Author Topic: Wording in cause of death  (Read 271 times)

Offline GillianF

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Wording in cause of death
« on: Wednesday 29 July 20 17:50 BST (UK) »
Can someone please decipher the two words in the third line of the cause of death.  I have "Child birth" and "Flooding" but can't work out the two words underneath.  The informant on the death certificate (in 1847) doesn't seem to be a relative so maybe the 'midwife'.

No record of the birth or death of the child so I presume 'stillborn' or similar?

Thank you.

Offline IgorStrav

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Re: Wording in cause of death
« Reply #1 on: Wednesday 29 July 20 17:53 BST (UK) »
It does say 'flooding', though I can't make out the word before 'hours'

I assume it means haemorrhage, ie flooding of blood, which - if not stopped - would inevitably lead to death
Pay, Kent. 
Barham, Kent. 
Cork(e), Kent. 
Cooley, Kent.
Barwell, Rutland/Northants/Greenwich.
Cotterill, Derbys.
Van Steenhoven/Steenhoven/Hoven, Belgium/East London.
Burton, East London.
Barlow, East London
Wayling, East London
Wade, Greenwich/Brightlingsea, Essex.
Thorpe, Brightlingsea, Essex

Offline Kay99

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Re: Wording in cause of death
« Reply #2 on: Wednesday 29 July 20 17:56 BST (UK) »
Is it - ill 4 hours ??

Kay


Offline IgorStrav

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Re: Wording in cause of death
« Reply #3 on: Wednesday 29 July 20 17:59 BST (UK) »
Is it - ill 4 hours ??

Kay

Yes, I think that's it!

What a very sad story.
Pay, Kent. 
Barham, Kent. 
Cork(e), Kent. 
Cooley, Kent.
Barwell, Rutland/Northants/Greenwich.
Cotterill, Derbys.
Van Steenhoven/Steenhoven/Hoven, Belgium/East London.
Burton, East London.
Barlow, East London
Wayling, East London
Wade, Greenwich/Brightlingsea, Essex.
Thorpe, Brightlingsea, Essex

Offline GillianF

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Re: Wording in cause of death
« Reply #4 on: Wednesday 29 July 20 18:05 BST (UK) »
Yes, I can see it now!  It is indeed a sad story - she was only 23 and left two very young children.  I had suspected she had died in childbirth but this is the first time I've had such a death.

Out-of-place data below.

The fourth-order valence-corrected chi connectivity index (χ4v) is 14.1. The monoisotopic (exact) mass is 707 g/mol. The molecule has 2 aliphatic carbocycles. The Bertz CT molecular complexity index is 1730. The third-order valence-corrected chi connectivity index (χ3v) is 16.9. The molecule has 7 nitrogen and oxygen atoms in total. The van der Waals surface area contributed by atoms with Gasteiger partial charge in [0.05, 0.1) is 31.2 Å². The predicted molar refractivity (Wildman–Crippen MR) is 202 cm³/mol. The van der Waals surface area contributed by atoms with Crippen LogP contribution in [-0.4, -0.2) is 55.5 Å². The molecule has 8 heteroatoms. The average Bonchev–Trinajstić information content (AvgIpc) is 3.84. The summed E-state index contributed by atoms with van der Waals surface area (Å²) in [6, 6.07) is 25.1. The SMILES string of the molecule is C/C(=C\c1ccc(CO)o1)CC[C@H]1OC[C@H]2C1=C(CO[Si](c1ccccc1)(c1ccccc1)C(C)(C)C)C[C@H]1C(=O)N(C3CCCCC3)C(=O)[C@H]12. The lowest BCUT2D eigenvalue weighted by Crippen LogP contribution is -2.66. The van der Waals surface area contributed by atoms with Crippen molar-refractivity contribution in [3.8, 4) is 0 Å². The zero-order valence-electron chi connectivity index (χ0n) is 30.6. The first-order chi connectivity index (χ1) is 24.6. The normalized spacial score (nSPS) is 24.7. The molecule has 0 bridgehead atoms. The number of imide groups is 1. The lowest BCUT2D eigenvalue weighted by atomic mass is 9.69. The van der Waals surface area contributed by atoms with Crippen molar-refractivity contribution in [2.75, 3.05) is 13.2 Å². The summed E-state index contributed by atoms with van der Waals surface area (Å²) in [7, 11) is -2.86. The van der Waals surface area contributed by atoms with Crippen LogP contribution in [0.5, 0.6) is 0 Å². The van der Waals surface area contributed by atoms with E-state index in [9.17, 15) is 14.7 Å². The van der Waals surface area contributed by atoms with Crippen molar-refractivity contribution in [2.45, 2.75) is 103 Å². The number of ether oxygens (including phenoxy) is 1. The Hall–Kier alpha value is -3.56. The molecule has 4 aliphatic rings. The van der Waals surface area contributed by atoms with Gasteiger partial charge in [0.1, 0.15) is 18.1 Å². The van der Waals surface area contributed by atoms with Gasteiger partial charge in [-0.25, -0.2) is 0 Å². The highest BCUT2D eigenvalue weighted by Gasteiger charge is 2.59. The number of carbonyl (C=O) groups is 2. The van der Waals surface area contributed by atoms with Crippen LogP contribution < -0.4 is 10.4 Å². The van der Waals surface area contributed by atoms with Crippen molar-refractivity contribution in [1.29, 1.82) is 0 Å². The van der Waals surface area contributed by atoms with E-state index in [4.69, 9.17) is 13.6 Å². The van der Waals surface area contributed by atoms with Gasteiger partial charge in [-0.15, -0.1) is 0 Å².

Thank you!

Offline bbart

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Re: Wording in cause of death
« Reply #5 on: Wednesday 29 July 20 19:55 BST (UK) »

I assume it means haemorrhage, ie flooding of blood, which - if not stopped - would inevitably lead to death

I took a look through the old newspapers, and Igor is right on the mark.  The term "flooding after child birth" appeared in some coroner inquests as to whether the midwife should have sent for a Doctor earlier to stem the blood loss, (not that it appears the Drs. had much more to offer as means of a remedy).

Offline california dreamin

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Re: Wording in cause of death
« Reply #6 on: Wednesday 29 July 20 20:12 BST (UK) »
This sounds like a 'postpartum haemorrhage' (PPH) which is a complication in childbirth where you bleed heavily after the birth of the baby. Sometimes PPH happens because your womb doesn't contract strongly enough after the birth or maybe part of the placenta has been left in the womb.  Nowadays, to help prevent PPH women are offered an injection of oxytocin as the baby's being born. This stimulates contractions and helps to push the placenta out.  V. sad.

CD

Offline GillianF

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Re: Wording in cause of death
« Reply #7 on: Thursday 30 July 20 08:07 BST (UK) »
Thanks everyone.  I'm guessing the child was either stillborn or died soon after birth and that it didn't need to be registered (birth or death) in any way at that time.